“I don’t understand how a military haircut is considered fashionable.  Even for a lesbian.  My god you look like a cliché.”
“It’s not a crew cut Aunt Gee, it’s a faux hawk.”  She’s flapping her thick-veined, thin-skinned hand at me in dismissal.  I know not to agitate her further so I wait for her to make the next move.
“You know, when I die, you should use the inheritance and move to Paris.  It’s the place to be if you’re to be a true artist. It’d be good for your brother too.”

8 min on the F train, 6.10.14
prompt from Hamlet by William Shakespeare

fat free

My therapist said I had to make better choices. I chose to fire her.

And I chose to go back to gluten. I wasn’t depressed because of gluten, I was depressed because I was heartbroken.  Because I was heartbroken I ate too many bad pastries.  I like sugar.  Sugar makes me feel good. But then sometimes it makes me feel bad.  Now I know there’s good sugar and there’s bad sugar, like cholesterol or men.
Now I make choices based on the long-term. I want the good feelings to last longer.  The impulse danish or Dunkin’ Donut only feels food for a little while.  I timed it once:  twelve minutes and then I wanted another one. Twelve minutes later I just felt extra bad – and extra bloated.

I learned how to make my own bread and sugar-free muffins.  I bring them to the office on Mondays. Jennifer at work doesn’t believe me when I tell her how I lost the weight.  She thinks I’m being a bitch because Colin has fallen in love with my carrot cake muffins.  That’s her prerogative, I didn’t start baking to woo Colin.  We’re all making our own choices.

8 min on 6.3.14, in Queens
prompted from a cookie wrapper on the F train

Broadway’s best party

“What do you think of the shirt?”
“It’s a nice shirt. What jacket are you wearing with it?”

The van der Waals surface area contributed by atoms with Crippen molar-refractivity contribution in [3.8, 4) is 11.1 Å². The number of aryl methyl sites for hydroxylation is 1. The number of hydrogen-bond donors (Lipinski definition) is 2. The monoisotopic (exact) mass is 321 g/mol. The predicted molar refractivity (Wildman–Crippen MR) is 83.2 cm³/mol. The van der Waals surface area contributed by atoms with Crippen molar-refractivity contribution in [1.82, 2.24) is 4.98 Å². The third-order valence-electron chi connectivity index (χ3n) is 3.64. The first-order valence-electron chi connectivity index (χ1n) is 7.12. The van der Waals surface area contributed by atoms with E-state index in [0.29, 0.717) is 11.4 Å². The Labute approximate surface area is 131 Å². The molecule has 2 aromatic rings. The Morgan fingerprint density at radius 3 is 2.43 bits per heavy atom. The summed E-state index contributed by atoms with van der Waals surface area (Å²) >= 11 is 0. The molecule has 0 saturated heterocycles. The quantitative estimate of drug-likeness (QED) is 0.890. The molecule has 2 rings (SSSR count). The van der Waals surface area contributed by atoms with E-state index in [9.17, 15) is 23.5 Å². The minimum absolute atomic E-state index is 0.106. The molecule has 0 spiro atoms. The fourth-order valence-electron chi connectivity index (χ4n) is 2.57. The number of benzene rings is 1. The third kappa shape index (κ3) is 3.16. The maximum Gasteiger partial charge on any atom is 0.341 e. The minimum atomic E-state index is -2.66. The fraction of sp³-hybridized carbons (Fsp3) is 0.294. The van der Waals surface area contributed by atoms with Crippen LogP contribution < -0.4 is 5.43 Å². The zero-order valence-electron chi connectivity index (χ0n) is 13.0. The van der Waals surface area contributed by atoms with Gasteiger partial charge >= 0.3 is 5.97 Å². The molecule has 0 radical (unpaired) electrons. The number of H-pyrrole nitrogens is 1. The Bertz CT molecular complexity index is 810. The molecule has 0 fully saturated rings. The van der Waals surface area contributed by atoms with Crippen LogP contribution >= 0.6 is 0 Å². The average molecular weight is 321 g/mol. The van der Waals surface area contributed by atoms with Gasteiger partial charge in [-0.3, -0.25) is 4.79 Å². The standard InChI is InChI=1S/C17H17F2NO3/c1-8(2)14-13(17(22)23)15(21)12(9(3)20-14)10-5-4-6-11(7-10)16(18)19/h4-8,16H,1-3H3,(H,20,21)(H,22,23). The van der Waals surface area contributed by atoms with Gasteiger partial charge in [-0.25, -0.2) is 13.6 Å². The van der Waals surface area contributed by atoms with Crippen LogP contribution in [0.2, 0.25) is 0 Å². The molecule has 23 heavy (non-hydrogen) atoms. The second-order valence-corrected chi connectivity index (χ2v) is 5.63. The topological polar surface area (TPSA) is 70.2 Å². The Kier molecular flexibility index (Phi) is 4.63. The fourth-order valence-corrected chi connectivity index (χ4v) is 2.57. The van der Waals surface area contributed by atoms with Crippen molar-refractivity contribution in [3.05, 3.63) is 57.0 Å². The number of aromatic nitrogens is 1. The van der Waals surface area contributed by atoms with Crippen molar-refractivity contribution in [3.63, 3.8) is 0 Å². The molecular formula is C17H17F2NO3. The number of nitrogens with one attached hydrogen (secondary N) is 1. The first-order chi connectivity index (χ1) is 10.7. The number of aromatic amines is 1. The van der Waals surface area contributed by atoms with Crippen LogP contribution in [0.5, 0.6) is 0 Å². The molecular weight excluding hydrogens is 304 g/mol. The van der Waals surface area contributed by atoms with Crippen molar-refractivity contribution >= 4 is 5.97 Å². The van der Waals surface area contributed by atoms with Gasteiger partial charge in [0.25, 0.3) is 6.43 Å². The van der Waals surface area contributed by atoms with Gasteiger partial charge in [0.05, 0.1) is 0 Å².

“I’m not wearing a jacket.”
“It’s a big deal party Guy, you gotta wear a jacket.”
“We’re musicians. We don’t have to do jackets.”
“Are you already high? We’re not rock stars. And we’re composers not musicians. We have to wear jackets.”
“No I don’t. I knew this model once and she -”
“Wait a minute how are you just casually dropping that you ‘knew this model once’? I’ve known you fifteen years. We’re forty-something divorced guys with daughters who tolerate our presence in exchange for shopping allowance. When the hell did your path ever cross with a model?”
“Screw you Buddy. Why is it so unfathomable? I did music for a tiny show once with a model turned actress in it, she gave me a style tip that has always stood me well -”
“So technically she wasn’t a model anymore.”

8 min on the F train 6/16/14
prompted from Rock of Ages transit ad

Bodega cat is the best pet

It started as a joke, like all great traditions.
Kenny gave me the pet rock the summer of my twelfth birthday. It’s not a real trademarked one like Shauna Brayer had. It’s better. Kenny made it himself from a rock he found at his parents’ cottage. The googly eyes came unglued when I unwrapped it so we magic markered on the eyes. Royal blue and black. Kenny vetoed lashes. Giddy from the fumes we solemnly set the ground rules for my pet ownership. Every night the rock was fed a secret, whispered from Bonnie Bell slathered lips. I outgrew my addiction to sticky lips but I’ve been a diligent mama bird, sustaining domesticated granite with my every hope, wish and desire since adolescence. This rock has travelled the world and lived in three world-class cities and has kept my secrets safe and my psyche sane.

8 min on the F train 6.17.14
Prompted from seamless/ grub hub transit ad

Where kids go to grow

Hi. My name is Fernando and I’m eight years old. I am called different things at school because of my teeth (they kind of stick out) and my ears (they stick out too). But it’s okay because my mom calls me mija and it’s the sweetest sound.
My baby sister doesn’t have any words yet but she calls me ‘dO’. Mom calls her mija too. She says it different though. Like, I dunno fuzzier, pinker. I’m not sure if it’s different because she’s a girl or because she’s different. I don’t remember when I got my words but I think I had them when I was doing the stuff she’s doing now. You know like running and walking and drawing like that. She tries to talk I think but it’s mostly just sounds like O and Eee. She screams a lot to get attention.
I think she’s going to get called worse names at school. Her eyes are so big and they kinda stick out too.

8 min on the F train, 6.4.14
prompted from transit ad